those numbers bounce around in there had. after a week or a month or six months or a year, a year-and-a- half, they plead guilty. and you know as public defenders, one of your main jobs is to make them plead guilty. and i know you do not want to hear that, and i know that you think you're doing the right thing for your clients, and a lot of that is because you do not want to know the rest of the story, which is what happens to them later. for example, myself, i was a student at the university of wisconsin. i had no criminal record. i got arrested in a marijuana conspiracy case. no possession, no sale. i was threatened with 150 years. 150 years. i'm from madison, wisconsin, which is a town not unlike san francisco. they cannot put me on trial in madison in wisconsin, so they took me to the south of carolina, and they put me on
trial in strom thurmond federal courthouse in charleston, south carolina. across the street was the confederate cemetery. from the courthouse, they flew two flags -- the u.s. flag and the confederate battle flag, which was the state flag of south carolina. from the court room, i could look out the window and seaport sumter in the distance -- see fort sumter. they put me on a case with no marijuana. they invented imaginary marijuana. they said i was charged with conspiring to contribute 10 tons of colombian marijuana. i pled not guilty. i had a jury trial. i was found guilty on one account, acquitted on nine. i had an appellate case and the supreme court case. i was then facing 15 years.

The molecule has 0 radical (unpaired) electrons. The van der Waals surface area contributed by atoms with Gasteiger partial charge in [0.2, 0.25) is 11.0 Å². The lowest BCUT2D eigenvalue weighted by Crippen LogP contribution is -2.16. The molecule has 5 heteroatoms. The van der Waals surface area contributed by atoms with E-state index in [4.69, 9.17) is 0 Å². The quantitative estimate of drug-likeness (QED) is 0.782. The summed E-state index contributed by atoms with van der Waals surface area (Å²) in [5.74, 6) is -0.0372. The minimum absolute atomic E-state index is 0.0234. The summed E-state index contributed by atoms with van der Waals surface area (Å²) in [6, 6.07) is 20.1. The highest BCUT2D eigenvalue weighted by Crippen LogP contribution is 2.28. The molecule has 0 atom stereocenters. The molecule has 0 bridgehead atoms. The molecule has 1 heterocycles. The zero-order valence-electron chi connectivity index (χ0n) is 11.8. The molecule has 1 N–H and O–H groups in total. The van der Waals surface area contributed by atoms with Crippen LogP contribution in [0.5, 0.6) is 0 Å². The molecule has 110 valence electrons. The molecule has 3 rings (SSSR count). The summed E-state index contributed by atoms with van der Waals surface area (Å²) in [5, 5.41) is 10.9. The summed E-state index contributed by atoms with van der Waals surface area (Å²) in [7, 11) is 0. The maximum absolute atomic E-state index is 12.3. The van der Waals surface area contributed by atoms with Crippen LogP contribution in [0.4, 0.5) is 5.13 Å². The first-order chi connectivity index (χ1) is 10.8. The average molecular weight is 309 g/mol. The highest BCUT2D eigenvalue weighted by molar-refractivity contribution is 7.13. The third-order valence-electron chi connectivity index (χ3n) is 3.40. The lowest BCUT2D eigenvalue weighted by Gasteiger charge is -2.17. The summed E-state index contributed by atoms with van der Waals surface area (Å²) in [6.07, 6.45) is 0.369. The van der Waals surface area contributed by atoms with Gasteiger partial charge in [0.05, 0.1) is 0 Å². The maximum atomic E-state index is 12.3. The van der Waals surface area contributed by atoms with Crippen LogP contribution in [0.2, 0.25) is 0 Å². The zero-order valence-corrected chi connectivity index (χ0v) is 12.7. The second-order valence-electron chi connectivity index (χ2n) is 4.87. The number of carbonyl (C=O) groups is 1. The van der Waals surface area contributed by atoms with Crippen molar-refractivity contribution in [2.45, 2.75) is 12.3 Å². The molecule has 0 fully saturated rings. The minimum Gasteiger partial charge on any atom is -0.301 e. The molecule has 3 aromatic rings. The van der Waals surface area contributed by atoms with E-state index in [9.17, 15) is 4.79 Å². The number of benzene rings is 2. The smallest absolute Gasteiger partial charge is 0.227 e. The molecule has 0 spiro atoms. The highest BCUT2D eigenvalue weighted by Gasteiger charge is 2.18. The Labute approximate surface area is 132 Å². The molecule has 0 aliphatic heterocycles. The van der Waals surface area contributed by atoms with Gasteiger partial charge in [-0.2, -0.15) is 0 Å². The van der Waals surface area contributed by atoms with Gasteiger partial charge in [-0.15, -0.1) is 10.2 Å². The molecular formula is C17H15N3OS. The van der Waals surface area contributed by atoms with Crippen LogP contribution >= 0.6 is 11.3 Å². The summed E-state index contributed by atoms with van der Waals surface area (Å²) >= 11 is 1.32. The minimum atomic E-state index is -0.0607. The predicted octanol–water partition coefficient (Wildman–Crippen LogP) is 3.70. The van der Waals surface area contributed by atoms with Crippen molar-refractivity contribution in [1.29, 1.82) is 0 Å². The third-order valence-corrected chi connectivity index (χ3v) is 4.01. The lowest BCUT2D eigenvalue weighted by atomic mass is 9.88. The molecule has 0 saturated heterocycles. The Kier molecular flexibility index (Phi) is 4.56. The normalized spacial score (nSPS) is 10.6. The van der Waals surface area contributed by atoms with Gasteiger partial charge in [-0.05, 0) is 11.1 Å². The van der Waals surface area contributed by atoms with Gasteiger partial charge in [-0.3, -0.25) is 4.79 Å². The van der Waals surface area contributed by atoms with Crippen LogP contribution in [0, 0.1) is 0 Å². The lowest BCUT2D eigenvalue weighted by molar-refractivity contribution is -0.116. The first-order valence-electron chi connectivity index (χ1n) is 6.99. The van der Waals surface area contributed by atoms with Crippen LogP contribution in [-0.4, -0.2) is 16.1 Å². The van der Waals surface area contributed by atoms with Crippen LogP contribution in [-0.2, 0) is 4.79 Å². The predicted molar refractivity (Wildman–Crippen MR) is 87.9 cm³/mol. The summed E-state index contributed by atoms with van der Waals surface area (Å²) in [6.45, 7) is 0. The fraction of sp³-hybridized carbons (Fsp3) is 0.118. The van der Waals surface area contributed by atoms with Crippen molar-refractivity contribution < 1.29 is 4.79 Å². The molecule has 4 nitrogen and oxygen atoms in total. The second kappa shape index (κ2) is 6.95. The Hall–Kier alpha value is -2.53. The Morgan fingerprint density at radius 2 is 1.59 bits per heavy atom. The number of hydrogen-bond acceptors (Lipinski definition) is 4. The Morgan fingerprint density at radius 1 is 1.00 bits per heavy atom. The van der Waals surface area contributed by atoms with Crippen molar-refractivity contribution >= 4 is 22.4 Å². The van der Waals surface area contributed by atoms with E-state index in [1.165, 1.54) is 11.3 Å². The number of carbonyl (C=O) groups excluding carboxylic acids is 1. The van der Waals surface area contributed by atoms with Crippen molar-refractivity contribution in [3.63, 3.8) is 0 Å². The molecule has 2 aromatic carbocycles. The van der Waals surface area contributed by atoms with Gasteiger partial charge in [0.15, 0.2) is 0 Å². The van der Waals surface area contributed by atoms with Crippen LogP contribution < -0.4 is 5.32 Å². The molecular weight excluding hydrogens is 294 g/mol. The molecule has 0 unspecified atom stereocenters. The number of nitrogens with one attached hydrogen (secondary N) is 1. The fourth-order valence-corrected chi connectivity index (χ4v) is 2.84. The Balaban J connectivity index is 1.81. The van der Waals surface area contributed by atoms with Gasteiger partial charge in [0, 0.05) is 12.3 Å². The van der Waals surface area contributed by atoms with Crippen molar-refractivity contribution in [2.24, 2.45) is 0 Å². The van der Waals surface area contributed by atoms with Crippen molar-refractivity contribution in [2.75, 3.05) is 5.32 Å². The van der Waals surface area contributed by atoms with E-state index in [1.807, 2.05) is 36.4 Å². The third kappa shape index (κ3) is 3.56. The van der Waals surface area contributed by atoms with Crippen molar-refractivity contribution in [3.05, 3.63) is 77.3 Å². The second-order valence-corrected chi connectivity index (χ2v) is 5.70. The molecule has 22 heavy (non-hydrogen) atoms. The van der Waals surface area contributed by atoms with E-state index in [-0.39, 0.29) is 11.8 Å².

since may to nine. when i went to federal prison, i did time in eight different states in nine different federal prisons, including four penitentiaries -- that is a maximum security. including the united states penitentiary at marion, the first super federal max. that is on a marijuana convention. -- conviction. i spent most of my time in solitary confinement. you do not know this, but if you plead not duty and you get a jury trial and then you have an appellate case, you go directly to solitary confinement. were you do not have access to the law library. you do not have access to your attorneys. i spent most of my time in federal prison in solitary confinement because i had an appellate case. if you do not know this. when i came out of federal prison, i went to graduate